- Increasing and expanding an allowance for people living in remote areas and the North, where food and other costs are so much higher, and providing more support for families with adult children who are forced to live together in dismal housing conditions on reserve. These changes – which would primarily benefit First Nation communities – would provide the kind of poverty-fighting, family-supporting, rights-enhancing support that a government for the people surely wants for us all.
The promised 3% rate increase was far from what’s needed. People on OW live on incomes that are nearly 50% below the poverty line. People on ODSP get incomes about 30% below. However, that 3% was a much-needed boost to a benefit system that suffered deep cuts in the 1990s that were never restored through 15 years of the previous government’s rule. Now, even that extremely modest increase has been cut in half to 1.5%.
The 19 first steps would have started to address the issues that people on social assistance experience with the current system. They would have addressed the deep poverty that the system perpetuates, the daily worries about finding food and paying rent that prevent people from taking steps to make change in their lives, the intrusion and invasion of privacy, the punishment meted out for infractions large and small, and the vast amounts of paperwork required to meet the system’s 800 rules. The changes would have taken us toward a much better, more humane, more compassionate and supportive system.
So what’s next?
On July 31, Minister MacLeod also announced that her government would bring in a new direction for social assistance. After a 100 day review, she’s promised to announce “a sustainable Social Assistance program that focuses on helping people lift themselves out of poverty”.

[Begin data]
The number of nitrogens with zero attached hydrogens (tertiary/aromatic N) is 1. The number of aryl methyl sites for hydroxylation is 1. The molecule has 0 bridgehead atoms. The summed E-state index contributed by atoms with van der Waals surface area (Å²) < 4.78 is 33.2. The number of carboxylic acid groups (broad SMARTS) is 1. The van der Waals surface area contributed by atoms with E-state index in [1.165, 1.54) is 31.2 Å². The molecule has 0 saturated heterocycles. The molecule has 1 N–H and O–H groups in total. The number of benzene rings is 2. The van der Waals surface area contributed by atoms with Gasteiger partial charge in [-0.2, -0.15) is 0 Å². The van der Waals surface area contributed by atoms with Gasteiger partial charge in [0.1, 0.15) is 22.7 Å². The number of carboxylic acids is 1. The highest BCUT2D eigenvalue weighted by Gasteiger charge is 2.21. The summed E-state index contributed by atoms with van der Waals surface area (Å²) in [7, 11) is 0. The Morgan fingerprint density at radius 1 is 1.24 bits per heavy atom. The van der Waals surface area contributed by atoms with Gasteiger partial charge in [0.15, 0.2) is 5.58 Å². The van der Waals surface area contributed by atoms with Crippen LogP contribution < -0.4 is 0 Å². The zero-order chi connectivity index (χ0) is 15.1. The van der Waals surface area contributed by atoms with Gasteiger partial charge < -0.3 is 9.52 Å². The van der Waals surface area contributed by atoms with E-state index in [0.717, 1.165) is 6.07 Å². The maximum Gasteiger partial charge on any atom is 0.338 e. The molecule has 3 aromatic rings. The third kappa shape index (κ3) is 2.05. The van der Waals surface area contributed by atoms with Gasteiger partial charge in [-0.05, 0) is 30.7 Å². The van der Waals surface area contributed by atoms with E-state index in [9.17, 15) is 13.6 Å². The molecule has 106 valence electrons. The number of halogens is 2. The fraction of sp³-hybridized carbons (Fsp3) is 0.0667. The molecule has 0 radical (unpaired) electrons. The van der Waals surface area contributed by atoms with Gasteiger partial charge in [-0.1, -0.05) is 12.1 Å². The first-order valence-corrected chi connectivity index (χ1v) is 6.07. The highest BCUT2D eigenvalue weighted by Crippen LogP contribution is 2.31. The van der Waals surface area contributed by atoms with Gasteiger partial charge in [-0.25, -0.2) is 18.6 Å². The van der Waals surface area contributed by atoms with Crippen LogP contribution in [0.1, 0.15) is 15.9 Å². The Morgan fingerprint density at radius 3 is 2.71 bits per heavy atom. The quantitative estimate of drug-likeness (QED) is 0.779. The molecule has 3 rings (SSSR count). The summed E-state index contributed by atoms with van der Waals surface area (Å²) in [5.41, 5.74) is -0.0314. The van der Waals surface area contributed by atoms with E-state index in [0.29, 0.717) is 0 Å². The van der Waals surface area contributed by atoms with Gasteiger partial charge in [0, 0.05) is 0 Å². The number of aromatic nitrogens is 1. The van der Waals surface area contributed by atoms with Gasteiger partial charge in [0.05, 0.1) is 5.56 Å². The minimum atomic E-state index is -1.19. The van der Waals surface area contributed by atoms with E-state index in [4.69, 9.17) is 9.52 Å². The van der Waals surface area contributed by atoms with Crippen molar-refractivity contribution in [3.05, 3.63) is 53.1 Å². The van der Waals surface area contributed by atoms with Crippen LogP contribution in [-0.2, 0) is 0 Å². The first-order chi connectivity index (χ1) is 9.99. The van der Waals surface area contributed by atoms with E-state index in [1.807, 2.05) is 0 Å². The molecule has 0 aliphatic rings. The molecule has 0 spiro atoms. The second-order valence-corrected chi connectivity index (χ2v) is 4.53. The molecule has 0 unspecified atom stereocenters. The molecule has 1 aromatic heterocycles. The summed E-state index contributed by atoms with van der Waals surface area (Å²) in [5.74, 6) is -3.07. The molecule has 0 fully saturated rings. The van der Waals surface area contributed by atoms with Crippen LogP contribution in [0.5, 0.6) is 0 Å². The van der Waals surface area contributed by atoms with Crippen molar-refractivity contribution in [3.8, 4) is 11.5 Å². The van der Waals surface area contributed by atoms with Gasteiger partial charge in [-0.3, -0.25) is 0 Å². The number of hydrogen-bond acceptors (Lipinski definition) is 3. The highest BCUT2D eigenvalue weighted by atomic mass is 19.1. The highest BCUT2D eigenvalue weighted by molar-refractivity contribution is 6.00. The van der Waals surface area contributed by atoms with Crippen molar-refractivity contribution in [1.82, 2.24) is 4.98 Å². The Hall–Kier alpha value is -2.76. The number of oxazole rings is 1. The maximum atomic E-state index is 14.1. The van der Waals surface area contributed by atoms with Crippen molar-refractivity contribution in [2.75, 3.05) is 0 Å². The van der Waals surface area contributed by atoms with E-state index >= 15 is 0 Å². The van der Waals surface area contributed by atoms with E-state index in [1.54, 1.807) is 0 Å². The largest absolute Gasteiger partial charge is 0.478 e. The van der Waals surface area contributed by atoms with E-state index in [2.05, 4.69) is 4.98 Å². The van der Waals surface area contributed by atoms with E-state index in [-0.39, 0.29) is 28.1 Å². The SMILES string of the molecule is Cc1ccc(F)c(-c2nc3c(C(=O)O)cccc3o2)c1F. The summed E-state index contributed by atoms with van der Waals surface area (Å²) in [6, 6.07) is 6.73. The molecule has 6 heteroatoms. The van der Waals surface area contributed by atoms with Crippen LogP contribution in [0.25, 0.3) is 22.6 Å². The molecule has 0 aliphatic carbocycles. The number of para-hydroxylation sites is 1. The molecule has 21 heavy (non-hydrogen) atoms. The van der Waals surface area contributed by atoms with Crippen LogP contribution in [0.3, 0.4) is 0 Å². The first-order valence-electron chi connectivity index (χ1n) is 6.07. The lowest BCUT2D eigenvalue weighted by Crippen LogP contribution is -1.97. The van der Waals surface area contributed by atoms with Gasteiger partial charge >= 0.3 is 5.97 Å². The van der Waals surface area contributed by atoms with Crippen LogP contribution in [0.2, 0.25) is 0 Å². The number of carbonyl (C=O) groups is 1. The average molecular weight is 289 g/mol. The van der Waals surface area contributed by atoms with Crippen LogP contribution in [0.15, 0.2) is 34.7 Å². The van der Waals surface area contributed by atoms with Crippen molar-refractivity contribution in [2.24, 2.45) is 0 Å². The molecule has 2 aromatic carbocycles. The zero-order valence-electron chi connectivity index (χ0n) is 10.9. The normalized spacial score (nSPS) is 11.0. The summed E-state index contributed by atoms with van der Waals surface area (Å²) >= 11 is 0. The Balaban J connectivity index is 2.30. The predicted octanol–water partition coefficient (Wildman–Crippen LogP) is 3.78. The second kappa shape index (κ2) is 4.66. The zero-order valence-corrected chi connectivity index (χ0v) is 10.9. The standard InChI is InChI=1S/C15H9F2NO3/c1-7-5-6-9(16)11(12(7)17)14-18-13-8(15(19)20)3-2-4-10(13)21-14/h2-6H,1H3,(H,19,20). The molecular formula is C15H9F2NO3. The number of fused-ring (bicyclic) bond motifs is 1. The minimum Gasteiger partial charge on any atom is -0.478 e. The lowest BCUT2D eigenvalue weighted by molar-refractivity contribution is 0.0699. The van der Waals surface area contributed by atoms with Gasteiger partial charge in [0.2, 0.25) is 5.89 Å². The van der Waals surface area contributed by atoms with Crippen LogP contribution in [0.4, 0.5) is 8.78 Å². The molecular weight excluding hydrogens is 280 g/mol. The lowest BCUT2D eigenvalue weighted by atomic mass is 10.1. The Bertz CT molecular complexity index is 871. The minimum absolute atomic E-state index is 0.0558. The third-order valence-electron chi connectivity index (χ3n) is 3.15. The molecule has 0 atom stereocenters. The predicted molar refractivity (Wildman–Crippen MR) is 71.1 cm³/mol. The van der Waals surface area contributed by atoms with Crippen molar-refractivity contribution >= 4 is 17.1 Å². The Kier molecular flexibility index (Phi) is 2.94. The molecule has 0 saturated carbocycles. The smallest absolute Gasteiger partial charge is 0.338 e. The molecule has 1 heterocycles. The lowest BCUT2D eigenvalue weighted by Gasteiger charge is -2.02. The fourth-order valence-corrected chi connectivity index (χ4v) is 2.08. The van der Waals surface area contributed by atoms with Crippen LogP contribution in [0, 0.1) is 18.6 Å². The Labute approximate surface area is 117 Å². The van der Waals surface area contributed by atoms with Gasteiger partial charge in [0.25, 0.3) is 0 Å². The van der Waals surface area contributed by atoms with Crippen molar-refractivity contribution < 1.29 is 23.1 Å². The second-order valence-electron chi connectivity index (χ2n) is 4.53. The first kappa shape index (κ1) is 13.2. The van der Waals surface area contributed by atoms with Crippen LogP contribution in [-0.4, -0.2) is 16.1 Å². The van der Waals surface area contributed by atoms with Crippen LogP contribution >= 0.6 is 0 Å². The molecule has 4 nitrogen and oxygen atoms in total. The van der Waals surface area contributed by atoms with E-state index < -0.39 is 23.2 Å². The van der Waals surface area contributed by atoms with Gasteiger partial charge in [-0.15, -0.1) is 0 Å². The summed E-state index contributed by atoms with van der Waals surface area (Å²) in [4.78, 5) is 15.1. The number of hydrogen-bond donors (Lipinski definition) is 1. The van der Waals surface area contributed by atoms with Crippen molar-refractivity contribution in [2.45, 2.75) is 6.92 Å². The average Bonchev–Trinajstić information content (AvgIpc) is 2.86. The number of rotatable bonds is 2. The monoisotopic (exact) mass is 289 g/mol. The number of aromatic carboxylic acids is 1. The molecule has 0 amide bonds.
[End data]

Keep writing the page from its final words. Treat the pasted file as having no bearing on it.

Critically, the Minister signalled that the 19 improvements may not be completely off the table. The “pause” placed on these changes may mean some or all are still under consideration. And rightly so, given how rational these improvements are and how aligned they seem to be with her government’s interests and direction.
As we’ve seen over the last twenty years and in countless jurisdictions around the world, lifting yourself out of poverty is virtually impossible without enough money to end the vicious cycle of reliance on food banks and substandard housing. And a system of supports that doesn’t punish you for being poor but instead encourages and supports both your social and economic inclusion.
We’ve seen other jurisdictions introduce measures that simply make existing systems worse, like failed policy ideas that limit the amount of time people on social assistance can collect benefits or forcing people to take unpaid work in order to claim their benefits. Failed policies like rolling a diverse set of allowances that serve different needs into one singular amount that is more difficult to access. Going down a route like this would simply further entrench the poverty that people on OW and ODSP already endure, and result in increased desperation, increased homelessness and increased costs.
If the Minister and the Ford government are truly interested in a compassionate approach to social assistance reform that accomplishes the goals they’ve set, they will revisit these 19 improvements and others in the Income Security Roadmap for Change. They’ll take an evidence-based approach to their reforms. And they’ll speak with the people who will be directly affected by any changes they make, before they make them.
Twenty years ago, a Conservative government created Ontario’s current social assistance system. The current Conservative government now has the opportunity to do what the previous government didn’t – reform and invest in the social assistance system for the better. Here’s hoping the next eleven years will see positive improvements, and not more breakdowns in a system that everyone agrees is already broken.
Jennefer Laidley is Research and Policy Analyst at the Income Security Advocacy Centre. Jennefer has been with ISAC since fall 2007, working on policy analysis, government relations, community outreach, communications and public education. Social assistance reform has been a primary focus of her work for the past eleven years.